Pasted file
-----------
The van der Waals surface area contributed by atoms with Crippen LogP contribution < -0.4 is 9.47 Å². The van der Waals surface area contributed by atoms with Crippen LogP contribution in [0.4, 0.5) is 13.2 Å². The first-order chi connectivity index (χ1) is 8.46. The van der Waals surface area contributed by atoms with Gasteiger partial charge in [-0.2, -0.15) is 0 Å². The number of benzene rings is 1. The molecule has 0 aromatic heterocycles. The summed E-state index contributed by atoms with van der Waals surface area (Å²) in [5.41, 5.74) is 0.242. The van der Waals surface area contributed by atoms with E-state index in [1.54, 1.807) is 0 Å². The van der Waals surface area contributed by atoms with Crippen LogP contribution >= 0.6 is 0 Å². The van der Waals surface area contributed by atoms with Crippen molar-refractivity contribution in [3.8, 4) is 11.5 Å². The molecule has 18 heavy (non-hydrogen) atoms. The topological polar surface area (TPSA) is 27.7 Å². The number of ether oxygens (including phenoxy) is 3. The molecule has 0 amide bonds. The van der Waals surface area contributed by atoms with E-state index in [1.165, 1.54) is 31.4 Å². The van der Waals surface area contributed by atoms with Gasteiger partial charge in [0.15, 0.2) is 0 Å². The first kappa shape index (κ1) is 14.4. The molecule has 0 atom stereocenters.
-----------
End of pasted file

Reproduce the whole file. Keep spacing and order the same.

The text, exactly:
The van der Waals surface area contributed by atoms with Crippen LogP contribution < -0.4 is 9.47 Å². The van der Waals surface area contributed by atoms with Crippen LogP contribution in [0.4, 0.5) is 13.2 Å². The first-order chi connectivity index (χ1) is 8.46. The van der Waals surface area contributed by atoms with Gasteiger partial charge in [-0.2, -0.15) is 0 Å². The number of benzene rings is 1. The molecule has 0 aromatic heterocycles. The summed E-state index contributed by atoms with van der Waals surface area (Å²) in [5.41, 5.74) is 0.242. The van der Waals surface area contributed by atoms with E-state index in [1.54, 1.807) is 0 Å². The van der Waals surface area contributed by atoms with Crippen LogP contribution >= 0.6 is 0 Å². The van der Waals surface area contributed by atoms with Crippen molar-refractivity contribution in [3.8, 4) is 11.5 Å². The molecule has 18 heavy (non-hydrogen) atoms. The topological polar surface area (TPSA) is 27.7 Å². The number of ether oxygens (including phenoxy) is 3. The molecule has 0 amide bonds. The van der Waals surface area contributed by atoms with E-state index in [1.165, 1.54) is 31.4 Å². The van der Waals surface area contributed by atoms with Gasteiger partial charge in [0.15, 0.2) is 0 Å². The first kappa shape index (κ1) is 14.4. The molecule has 0 atom stereocenters.